Tof­fee in­sur­ance sees a big op­por­tu­nity for AI and data sci­ence. CEO Ro­han Ku­mar says: “We will see AI and data sci­ence play a big­ger role in in­sur­ance. It will help in un­der­writ­ing and pric­ing prod­ucts for cus­tomers, an­a­lyz­ing the ca­pac­ity of claims and process thereby mak­ing so­lu­tions more ef­fi­cient. Fraud mit­i­ga­tion will lever­age both these tech­nolo­gies where smart al­go­rithms will dic­tate pay­outs based on past and pre­dicted con­sumer be­hav­ior.”

He fur­ther adds: “An­other de­vel­op­ment to watch is the emer­gence of blockchain tech­nol­ogy and how var­i­ous in­dus­tries across sec­tors are adopt­ing it. The same has been slowly pen­e­trat­ing the in­sur­ance sec­tor, re­mov­ing third-party in­ter­ven­tion, elim­i­nat­ing pa­per­work and bu­reau­cracy.”

Utkarsh Small Fi­nance Bank sees a big scope in RPA. Fin­care Small Fi­nance Bank uses AI for bank­ing so­lu­tions. Ra­jeev Ya­dav com­mented on blockchain: “Blockchain is very cru­cial tech­nol­ogy - many banks are now do­ing projects on it, but it is will take s years for the any sig­nif­i­cant ap­pli­ca­tion of based on the tech­nol­ogy in In­dia.”

Both Ru­bique and Flex­iloans see good op­por­tu­ni­ties in the tech­nolo­gies like ar­ti­fi­cial in­tel­li­gence and ma­chine learn­ing. Manav Jeet speaks on im­por­tance of data sci­ence in un­der­stand­ing be­hav­iour of the cus­tomers: “Data sci­ence plays a very cru­cial role. Blend of con­ven­tual and al­ter­nate data like shop­ping pat­tern and trav­el­ling data helps in un­der­stand­ing be­hav­ior pat­tern of the cus­tomers. This tech­nol­ogy helps in bring­ing pre­dictabil­ity in our busi­ness.”

Flex­iloans is plan­ning to cre­ate sharper data sci­ence mod­els and in­vest into re­search to dou­ble the num­ber of pro­pri­etary mod­els. “We have a DELTA re­search lab in our com­pany which fo­cusses on new tech­nol­ogy, to im­prove the speed and ac­cu­racy of cus­tomer on­board­ing, cus­tomer file pro­cess­ing and cus­tomer ser­vic­ing and projects. We will work on mul­ti­ple vir­tual re­al­ity and AI tech­nolo­gies that help in cus­tomer doc­u­men­ta­tion in a very fast man­ner,” says Man­ish Lu­nia.

CASHe’s pro­pri­etary credit eval­u­a­tion frame­work, the So­cial Loan Quo­tient (SLQ), uses a com­bi­na­tion of big data an­a­lyt­ics and pro­pri­etary ar­ti­fi­cial in­tel­li­gence-based al­go­rithms to eval­u­ate tra­di­tion in­puts and the user’s dig­i­tal foot­print to mea­sure their credit wor­thi­ness. The SLQ de­ter­mines both the loan amount and the in­ter­est rate to be charged, says CEO Ke­tan Pa­tel.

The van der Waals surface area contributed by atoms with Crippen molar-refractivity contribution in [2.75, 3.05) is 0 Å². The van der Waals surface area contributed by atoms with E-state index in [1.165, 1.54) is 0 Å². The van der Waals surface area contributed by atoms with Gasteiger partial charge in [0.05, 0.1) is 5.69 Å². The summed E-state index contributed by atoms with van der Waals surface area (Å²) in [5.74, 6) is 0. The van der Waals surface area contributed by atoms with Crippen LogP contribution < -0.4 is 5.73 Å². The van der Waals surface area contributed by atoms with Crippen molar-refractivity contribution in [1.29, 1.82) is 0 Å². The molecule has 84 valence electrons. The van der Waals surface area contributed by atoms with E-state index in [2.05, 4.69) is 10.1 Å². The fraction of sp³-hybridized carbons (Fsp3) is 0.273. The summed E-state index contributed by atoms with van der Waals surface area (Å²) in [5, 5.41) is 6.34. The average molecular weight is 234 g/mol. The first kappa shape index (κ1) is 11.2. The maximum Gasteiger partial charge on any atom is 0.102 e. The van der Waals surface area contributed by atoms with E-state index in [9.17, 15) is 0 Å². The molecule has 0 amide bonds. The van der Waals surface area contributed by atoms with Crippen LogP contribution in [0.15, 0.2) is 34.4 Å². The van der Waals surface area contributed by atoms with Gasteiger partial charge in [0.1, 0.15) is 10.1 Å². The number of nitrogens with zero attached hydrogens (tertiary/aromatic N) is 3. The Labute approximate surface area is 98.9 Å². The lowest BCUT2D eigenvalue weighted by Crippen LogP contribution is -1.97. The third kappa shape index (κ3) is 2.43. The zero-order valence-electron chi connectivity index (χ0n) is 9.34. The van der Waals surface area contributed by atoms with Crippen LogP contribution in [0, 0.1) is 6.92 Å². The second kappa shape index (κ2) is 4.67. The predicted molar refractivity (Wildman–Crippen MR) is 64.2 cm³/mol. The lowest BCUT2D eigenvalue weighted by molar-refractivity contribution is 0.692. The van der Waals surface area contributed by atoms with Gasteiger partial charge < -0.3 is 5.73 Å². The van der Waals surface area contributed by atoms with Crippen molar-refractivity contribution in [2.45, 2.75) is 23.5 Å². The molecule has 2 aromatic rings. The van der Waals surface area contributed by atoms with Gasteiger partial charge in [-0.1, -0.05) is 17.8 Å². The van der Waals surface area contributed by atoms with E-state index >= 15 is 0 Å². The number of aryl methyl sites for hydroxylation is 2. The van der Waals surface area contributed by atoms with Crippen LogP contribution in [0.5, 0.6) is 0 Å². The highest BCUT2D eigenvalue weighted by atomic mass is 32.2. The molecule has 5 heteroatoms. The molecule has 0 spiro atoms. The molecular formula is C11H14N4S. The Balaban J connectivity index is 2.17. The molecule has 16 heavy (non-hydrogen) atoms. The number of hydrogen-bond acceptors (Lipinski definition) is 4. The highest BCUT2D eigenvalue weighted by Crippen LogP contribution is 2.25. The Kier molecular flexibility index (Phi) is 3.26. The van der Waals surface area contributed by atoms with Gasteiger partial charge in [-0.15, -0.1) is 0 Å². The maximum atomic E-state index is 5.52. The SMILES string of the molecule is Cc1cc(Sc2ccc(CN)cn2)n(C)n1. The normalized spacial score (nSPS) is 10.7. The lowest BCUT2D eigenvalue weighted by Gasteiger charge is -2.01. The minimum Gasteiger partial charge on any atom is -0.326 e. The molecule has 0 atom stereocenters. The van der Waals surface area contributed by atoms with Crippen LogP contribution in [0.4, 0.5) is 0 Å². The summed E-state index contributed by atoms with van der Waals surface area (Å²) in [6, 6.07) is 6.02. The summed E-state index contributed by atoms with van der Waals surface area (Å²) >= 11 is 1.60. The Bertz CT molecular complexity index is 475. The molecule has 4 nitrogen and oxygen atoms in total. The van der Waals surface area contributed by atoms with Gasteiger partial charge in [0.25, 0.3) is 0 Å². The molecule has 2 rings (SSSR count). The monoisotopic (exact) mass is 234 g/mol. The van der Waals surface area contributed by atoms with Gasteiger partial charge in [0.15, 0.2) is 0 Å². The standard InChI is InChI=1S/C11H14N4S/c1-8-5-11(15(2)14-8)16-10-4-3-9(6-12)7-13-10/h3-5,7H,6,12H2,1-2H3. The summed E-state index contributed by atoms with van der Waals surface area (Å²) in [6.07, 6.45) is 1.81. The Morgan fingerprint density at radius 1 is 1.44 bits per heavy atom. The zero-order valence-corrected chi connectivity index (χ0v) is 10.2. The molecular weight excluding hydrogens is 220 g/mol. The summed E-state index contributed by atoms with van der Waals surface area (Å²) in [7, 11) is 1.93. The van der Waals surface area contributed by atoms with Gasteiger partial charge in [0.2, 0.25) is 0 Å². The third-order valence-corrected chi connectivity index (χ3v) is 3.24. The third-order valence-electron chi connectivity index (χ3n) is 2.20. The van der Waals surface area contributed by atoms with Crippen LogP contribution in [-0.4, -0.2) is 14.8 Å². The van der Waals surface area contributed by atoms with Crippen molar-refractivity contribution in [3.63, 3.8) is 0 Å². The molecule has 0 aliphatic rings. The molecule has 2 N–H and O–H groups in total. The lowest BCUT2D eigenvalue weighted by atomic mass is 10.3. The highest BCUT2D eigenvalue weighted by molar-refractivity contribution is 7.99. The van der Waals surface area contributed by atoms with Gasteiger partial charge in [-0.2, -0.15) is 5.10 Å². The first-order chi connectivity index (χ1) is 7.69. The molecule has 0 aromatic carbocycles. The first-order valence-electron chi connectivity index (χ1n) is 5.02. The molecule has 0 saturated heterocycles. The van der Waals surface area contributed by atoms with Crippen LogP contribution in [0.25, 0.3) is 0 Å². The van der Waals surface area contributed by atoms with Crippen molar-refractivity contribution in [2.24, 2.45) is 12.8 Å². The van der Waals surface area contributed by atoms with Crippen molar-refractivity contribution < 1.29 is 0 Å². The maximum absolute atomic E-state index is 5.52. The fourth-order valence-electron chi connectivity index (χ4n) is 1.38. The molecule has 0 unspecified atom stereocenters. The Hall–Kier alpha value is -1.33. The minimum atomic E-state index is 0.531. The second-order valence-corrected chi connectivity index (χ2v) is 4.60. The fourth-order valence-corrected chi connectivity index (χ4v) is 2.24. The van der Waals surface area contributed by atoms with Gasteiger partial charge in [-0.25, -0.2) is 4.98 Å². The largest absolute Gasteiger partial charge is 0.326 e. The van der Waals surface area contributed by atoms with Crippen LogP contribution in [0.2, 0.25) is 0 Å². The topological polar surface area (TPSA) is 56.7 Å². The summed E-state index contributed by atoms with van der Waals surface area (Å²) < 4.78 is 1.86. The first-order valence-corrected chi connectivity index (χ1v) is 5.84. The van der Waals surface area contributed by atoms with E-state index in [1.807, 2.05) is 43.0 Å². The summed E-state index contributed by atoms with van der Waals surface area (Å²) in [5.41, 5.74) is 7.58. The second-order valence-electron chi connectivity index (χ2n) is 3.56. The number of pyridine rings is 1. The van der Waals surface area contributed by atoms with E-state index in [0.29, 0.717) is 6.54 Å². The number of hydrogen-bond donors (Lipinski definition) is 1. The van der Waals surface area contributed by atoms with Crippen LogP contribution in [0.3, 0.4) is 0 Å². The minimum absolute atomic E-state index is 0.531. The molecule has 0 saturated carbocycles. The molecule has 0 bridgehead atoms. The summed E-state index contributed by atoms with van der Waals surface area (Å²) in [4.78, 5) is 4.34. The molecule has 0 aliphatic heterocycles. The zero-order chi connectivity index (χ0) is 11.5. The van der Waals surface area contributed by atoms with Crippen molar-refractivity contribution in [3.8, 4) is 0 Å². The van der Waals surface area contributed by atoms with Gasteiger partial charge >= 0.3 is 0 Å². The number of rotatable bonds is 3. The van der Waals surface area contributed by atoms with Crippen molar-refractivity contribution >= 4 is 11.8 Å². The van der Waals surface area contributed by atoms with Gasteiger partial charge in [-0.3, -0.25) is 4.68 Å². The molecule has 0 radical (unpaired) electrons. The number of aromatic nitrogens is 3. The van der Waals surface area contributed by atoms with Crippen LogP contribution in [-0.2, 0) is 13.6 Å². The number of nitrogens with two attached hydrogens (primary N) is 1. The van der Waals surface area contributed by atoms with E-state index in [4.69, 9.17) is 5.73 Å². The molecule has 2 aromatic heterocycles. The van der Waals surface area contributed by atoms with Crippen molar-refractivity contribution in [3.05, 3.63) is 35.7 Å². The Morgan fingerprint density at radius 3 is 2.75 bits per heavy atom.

Amit Sax­ena, MD & CEO, Un­i­moni says: “Our em­pha­sis and in­vest­ment on build­ing data an­a­lyt­ics while ad­vanc­ing cus­tomer assess­ment tools pro­vide our cus­tomers an easy ac­cess to our mul­ti­prod­uct and multi-ser­vice plat­forms.”

Arvind Hali ex­plains the use of lat­est tech­nolo­gies in the op­er­a­tions of ART Hous­ing Fi­nance: “Tech­nol­ogy is crit­i­cal for our growth and our vi­sion is to be the new age hous­ing fi­nance com­pany us­ing tech­nol­ogy to de­liver a great cus­tomer ex­pe­ri­ence. There is a tremen­dous scope for the tech­nolo­gies like AI, ML and blockchain. Ma­chine learn­ing has come to play an in­te­gral role in many phases of the fi­nan­cial ecosys­tem, from ap­prov­ing loans to manag­ing as­sets, to as­sess­ing risks. While pre­vi­ous fi­nan­cial fraud de­tec­tion sys­tems de­pended heav­ily on com­plex and ro­bust sets of rules, mod­ern fraud de­tec­tion goes be­yond fol­low­ing a check­list of risk fac­tors – it ac­tively learns and cal­i­brates to new po­ten­tial (or real) se­cu­rity threats.”


BFSI chal­lengers see op­por­tu­ni­ties in in­tro­duc­ing new prod­ucts and ser­vices for their cus­tomers in 2019. They fore­see rise in de­mand for prod­ucts like busi­ness loans, per­sonal loans, se­cured loans, loans against prop­erty, loans against gold, 2-wheeler loans, af­ford­able hous­ing loans, MSME EMI card, wealth man­age­ment and in­sur­ance.

Fin­care Small Fi­nance Bank has 85% of mi­cro­fi­nance loan prod­ucts in its port­fo­lio. The bank will fo­cus on al­ter­nate as­sets such as loans against prop­erty, loans against gold, 2-wheeler loans and af­ford­able hous­ing fi­nance in 2019. Ujji­van Small Fi­nance Bank will be in­tro­duc­ing per­sonal loans and will be ac­tive in ve­hi­cle fi­nance in 2019.